The Polyglutamine aggregation process is influenced by a whole range of environmental factors within the cell. Nollen et al conducted an experiment on specific transgenic Caenorhabditis elegans strains more particularly factors which influenced polyglutamine aggregation. In fact, they used genome-wide RNA interference to detect genes, that when inhibited, caused early development of protein aggregates.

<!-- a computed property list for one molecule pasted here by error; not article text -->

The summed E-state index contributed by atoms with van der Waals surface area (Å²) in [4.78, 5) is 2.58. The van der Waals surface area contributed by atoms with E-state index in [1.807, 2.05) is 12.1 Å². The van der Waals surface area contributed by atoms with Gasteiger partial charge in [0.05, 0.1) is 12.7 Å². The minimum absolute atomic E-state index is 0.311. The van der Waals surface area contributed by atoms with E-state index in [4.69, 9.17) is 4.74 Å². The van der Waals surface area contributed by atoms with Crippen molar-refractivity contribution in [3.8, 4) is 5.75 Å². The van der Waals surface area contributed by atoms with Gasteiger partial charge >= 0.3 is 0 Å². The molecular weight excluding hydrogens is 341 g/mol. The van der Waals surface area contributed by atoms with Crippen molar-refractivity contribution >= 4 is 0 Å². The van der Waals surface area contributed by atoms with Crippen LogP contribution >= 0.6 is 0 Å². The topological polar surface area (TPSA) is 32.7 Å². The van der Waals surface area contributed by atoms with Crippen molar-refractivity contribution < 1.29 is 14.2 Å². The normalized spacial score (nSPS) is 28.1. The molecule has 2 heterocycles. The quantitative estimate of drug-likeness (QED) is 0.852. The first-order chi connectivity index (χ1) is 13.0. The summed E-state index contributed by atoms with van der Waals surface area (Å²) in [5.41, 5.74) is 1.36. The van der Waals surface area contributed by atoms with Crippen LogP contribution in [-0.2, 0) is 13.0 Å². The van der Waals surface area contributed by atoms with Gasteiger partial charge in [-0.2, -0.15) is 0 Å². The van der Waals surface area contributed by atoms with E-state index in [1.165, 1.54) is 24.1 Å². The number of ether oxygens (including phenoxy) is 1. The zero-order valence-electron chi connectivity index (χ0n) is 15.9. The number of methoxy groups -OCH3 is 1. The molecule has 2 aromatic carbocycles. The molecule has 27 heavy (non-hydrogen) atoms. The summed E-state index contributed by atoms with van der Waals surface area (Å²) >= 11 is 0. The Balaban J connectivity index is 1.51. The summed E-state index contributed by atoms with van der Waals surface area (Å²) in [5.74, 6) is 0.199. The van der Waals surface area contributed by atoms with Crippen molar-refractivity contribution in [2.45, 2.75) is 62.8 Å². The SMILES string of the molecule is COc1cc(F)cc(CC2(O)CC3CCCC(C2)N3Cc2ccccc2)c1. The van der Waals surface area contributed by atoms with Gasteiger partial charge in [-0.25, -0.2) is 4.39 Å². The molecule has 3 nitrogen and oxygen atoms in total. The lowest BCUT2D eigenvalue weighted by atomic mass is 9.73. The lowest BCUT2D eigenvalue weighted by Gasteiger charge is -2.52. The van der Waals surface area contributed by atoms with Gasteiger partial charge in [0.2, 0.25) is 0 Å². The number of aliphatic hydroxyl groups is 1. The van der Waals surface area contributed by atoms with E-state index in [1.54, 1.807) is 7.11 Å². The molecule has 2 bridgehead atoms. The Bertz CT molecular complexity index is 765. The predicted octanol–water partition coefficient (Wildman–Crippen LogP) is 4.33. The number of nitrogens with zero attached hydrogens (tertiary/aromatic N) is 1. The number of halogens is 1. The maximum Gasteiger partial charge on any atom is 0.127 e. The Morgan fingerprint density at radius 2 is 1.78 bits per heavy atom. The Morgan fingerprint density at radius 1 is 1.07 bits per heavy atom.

To identify the complement of protein factors that protects cells against the formation of protein aggregates, we tested transgenic Caenorhabditis elegans strains expressing polyglutamine expansion yellow fluorescent protein fusion proteins at the threshold length associated with the age-dependent appearance of protein aggregation. We used genome-wide RNA interference to identify genes that, when suppressed, resulted in the early appearance of protein aggregates. Our screen identified 186 genes corresponding to five principal classes of polyglutamine regulators: genes involved in RNA metabolism, protein synthesis, protein folding, and protein degradation; and those involved in protein trafficking. We propose that each of these classes represents a molecular machine collectively comprising the protein homeostatic buffer that responds to the expression of damaged proteins to prevent their misfolding and aggregation.